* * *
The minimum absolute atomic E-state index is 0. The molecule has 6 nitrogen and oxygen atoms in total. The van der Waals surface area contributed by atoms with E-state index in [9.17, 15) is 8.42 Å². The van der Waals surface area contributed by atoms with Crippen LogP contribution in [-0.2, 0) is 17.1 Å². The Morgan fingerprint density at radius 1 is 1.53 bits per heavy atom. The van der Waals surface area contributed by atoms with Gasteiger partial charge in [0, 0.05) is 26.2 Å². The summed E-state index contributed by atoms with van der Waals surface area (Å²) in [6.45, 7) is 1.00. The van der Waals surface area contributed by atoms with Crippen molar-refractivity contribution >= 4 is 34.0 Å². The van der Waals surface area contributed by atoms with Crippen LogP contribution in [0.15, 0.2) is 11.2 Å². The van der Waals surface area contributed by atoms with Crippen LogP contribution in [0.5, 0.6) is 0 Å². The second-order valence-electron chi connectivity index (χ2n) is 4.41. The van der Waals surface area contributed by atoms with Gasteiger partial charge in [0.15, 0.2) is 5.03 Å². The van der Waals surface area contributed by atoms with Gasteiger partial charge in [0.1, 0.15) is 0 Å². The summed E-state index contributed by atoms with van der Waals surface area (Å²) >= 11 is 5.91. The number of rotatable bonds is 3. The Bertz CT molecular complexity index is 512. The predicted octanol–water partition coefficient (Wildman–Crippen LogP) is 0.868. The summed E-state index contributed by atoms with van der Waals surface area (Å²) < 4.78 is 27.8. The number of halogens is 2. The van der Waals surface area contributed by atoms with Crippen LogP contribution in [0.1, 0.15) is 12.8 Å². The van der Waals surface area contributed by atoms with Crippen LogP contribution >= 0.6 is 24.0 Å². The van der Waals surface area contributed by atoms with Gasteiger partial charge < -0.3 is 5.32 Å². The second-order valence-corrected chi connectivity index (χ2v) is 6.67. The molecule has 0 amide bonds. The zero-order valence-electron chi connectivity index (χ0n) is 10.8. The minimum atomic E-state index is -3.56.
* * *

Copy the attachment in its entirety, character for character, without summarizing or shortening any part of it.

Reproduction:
The minimum absolute atomic E-state index is 0. The molecule has 6 nitrogen and oxygen atoms in total. The van der Waals surface area contributed by atoms with E-state index in [9.17, 15) is 8.42 Å². The van der Waals surface area contributed by atoms with Crippen LogP contribution in [-0.2, 0) is 17.1 Å². The Morgan fingerprint density at radius 1 is 1.53 bits per heavy atom. The van der Waals surface area contributed by atoms with Gasteiger partial charge in [0, 0.05) is 26.2 Å². The summed E-state index contributed by atoms with van der Waals surface area (Å²) in [6.45, 7) is 1.00. The van der Waals surface area contributed by atoms with Crippen molar-refractivity contribution >= 4 is 34.0 Å². The van der Waals surface area contributed by atoms with Crippen LogP contribution in [0.15, 0.2) is 11.2 Å². The van der Waals surface area contributed by atoms with Crippen LogP contribution in [0.5, 0.6) is 0 Å². The second-order valence-electron chi connectivity index (χ2n) is 4.41. The van der Waals surface area contributed by atoms with Gasteiger partial charge in [0.15, 0.2) is 5.03 Å². The van der Waals surface area contributed by atoms with Gasteiger partial charge in [0.1, 0.15) is 0 Å². The summed E-state index contributed by atoms with van der Waals surface area (Å²) >= 11 is 5.91. The number of rotatable bonds is 3. The Bertz CT molecular complexity index is 512. The predicted octanol–water partition coefficient (Wildman–Crippen LogP) is 0.868. The summed E-state index contributed by atoms with van der Waals surface area (Å²) < 4.78 is 27.8. The number of halogens is 2. The van der Waals surface area contributed by atoms with Crippen LogP contribution in [0.1, 0.15) is 12.8 Å². The van der Waals surface area contributed by atoms with Crippen LogP contribution >= 0.6 is 24.0 Å². The van der Waals surface area contributed by atoms with Gasteiger partial charge < -0.3 is 5.32 Å². The second-order valence-corrected chi connectivity index (χ2v) is 6.67. The molecule has 0 amide bonds. The zero-order valence-electron chi connectivity index (χ0n) is 10.8. The minimum atomic E-state index is -3.56.